The Federal Deposit Insurance Corp. was appointed receiver.
Regulators closed New Frontier at 6:30 p.m. Friday. The FDIC on Monday will reopen the bank, along with its branches in Longmont and Windsor, for 30 days to give depositors time to transfer their accounts to other banks. Regular deposit accounts are insured up to $250,000.
"In order to maintain the trust in Colorado's financial institutions and to protect depositors, I have delegated authority to the FDIC as receiver of New Frontier Bank and will immediately transfer all insured deposits to their control," said Fred Joseph, Colorado's bank commissioner.
Banking activities such as direct deposit and ATM and debit card transactions will continue as usual for New Frontier customers during the 30-day transition period, FDIC spokesman David Barr said in a release.
He said the FDIC will mail checks to customers who haven't closed or transferred their accounts at the end of the 30 days.
New Frontier had assets of $2 billion and deposits of about $1.5 billion as of March 24. At the time of closing, there were about $150 million in insured deposits and $4 million in deposits that potentially exceeded the insurance limits.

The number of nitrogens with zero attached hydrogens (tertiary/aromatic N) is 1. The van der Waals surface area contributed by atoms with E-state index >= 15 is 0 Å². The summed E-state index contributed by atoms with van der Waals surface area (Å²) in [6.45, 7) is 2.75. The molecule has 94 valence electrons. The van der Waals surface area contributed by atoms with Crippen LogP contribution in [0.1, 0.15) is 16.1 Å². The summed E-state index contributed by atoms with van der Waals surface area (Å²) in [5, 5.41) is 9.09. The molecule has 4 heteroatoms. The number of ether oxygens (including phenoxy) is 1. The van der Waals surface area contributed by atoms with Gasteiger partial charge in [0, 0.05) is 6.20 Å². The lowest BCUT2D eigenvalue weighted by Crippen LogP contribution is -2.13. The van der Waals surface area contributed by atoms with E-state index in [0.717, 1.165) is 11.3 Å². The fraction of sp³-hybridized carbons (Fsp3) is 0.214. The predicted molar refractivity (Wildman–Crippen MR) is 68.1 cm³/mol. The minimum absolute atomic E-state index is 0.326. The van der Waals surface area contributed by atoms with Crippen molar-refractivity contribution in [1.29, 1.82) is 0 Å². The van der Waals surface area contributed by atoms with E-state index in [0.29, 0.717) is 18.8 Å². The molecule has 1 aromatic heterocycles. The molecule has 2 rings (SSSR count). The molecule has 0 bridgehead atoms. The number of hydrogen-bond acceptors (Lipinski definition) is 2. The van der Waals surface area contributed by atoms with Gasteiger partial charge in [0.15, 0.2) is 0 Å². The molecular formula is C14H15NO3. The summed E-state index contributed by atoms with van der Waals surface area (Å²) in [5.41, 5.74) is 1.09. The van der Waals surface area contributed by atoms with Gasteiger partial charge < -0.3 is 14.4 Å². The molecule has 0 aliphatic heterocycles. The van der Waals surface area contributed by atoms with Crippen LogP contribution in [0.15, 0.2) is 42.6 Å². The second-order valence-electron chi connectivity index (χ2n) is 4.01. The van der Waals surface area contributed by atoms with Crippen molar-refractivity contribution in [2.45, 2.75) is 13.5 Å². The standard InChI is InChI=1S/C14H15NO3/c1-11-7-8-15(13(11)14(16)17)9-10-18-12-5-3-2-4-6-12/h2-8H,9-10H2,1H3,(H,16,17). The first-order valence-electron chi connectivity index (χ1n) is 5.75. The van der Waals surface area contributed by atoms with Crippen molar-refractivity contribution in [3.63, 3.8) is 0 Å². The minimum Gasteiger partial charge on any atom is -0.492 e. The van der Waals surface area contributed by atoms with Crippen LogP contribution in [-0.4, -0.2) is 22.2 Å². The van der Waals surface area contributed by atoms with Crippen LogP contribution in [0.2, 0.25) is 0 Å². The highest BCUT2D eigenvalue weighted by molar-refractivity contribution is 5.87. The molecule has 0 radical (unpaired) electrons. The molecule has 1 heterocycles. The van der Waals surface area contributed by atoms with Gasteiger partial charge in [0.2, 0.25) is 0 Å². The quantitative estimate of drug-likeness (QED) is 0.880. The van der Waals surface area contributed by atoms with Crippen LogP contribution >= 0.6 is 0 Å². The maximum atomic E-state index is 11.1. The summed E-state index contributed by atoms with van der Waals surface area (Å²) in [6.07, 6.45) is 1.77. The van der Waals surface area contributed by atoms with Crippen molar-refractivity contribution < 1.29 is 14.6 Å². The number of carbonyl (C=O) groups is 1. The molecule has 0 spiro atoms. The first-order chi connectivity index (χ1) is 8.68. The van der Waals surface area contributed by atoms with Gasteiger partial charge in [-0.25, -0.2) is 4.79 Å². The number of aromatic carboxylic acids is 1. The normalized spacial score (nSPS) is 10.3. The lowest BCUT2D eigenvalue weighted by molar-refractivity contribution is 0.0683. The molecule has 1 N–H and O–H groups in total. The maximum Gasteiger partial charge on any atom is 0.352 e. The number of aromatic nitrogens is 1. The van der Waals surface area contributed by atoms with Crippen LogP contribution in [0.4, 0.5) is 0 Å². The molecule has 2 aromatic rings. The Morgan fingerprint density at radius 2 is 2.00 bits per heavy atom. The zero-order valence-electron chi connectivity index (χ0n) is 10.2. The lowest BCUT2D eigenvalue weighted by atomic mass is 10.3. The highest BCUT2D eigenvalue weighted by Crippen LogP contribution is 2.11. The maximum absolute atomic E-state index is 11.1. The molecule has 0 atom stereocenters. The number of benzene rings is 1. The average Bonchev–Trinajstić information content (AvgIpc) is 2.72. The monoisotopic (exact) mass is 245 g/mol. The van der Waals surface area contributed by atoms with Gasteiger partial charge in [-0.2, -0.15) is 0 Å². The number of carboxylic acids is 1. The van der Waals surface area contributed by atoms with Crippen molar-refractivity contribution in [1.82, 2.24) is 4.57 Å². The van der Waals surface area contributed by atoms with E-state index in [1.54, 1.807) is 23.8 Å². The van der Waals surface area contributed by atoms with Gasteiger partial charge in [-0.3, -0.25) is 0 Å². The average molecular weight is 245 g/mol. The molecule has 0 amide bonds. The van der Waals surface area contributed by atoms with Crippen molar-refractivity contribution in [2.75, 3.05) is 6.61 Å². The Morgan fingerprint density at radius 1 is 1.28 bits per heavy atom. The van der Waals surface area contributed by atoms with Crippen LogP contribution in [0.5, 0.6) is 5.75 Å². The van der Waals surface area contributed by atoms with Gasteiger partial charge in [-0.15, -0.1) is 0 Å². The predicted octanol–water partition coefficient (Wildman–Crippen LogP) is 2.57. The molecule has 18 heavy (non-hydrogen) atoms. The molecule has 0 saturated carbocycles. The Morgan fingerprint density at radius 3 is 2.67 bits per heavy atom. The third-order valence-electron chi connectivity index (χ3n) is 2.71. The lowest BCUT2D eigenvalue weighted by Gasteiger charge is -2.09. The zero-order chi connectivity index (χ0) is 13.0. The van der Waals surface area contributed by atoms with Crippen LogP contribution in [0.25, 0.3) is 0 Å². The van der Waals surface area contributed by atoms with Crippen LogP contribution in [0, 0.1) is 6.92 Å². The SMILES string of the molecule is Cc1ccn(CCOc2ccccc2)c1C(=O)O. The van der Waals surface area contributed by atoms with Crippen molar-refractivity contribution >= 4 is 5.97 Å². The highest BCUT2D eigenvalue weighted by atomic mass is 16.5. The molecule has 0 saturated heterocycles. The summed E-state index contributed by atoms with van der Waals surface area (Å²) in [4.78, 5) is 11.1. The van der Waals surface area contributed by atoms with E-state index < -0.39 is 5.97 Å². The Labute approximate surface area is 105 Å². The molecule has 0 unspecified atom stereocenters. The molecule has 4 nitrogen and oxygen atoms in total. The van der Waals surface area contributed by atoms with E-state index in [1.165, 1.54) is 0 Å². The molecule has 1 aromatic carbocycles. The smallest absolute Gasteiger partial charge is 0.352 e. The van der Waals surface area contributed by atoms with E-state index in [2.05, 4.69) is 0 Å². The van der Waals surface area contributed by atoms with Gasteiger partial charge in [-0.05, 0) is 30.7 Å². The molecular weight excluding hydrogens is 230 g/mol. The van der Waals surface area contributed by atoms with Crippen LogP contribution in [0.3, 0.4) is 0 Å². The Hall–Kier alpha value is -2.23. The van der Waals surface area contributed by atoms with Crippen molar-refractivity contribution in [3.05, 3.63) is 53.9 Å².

Don Childears, president and CEO of the Colorado Bankers Association, said isolated bank failures will inevitably happen from time to time, in good and bad economic times.
"The first priority of our regulatory system is not to ensure that there will never be a bank failure, but to protect the customer if one occurs," Childears said in a release.
"The FDIC's time-tested and methodical approach provides a seamless transfer of authority," he said. "This ensures the customers and community experience the least amount of disruption to their normal financial needs."
Colorado National Bank in Colorado Springs was shut down March 20.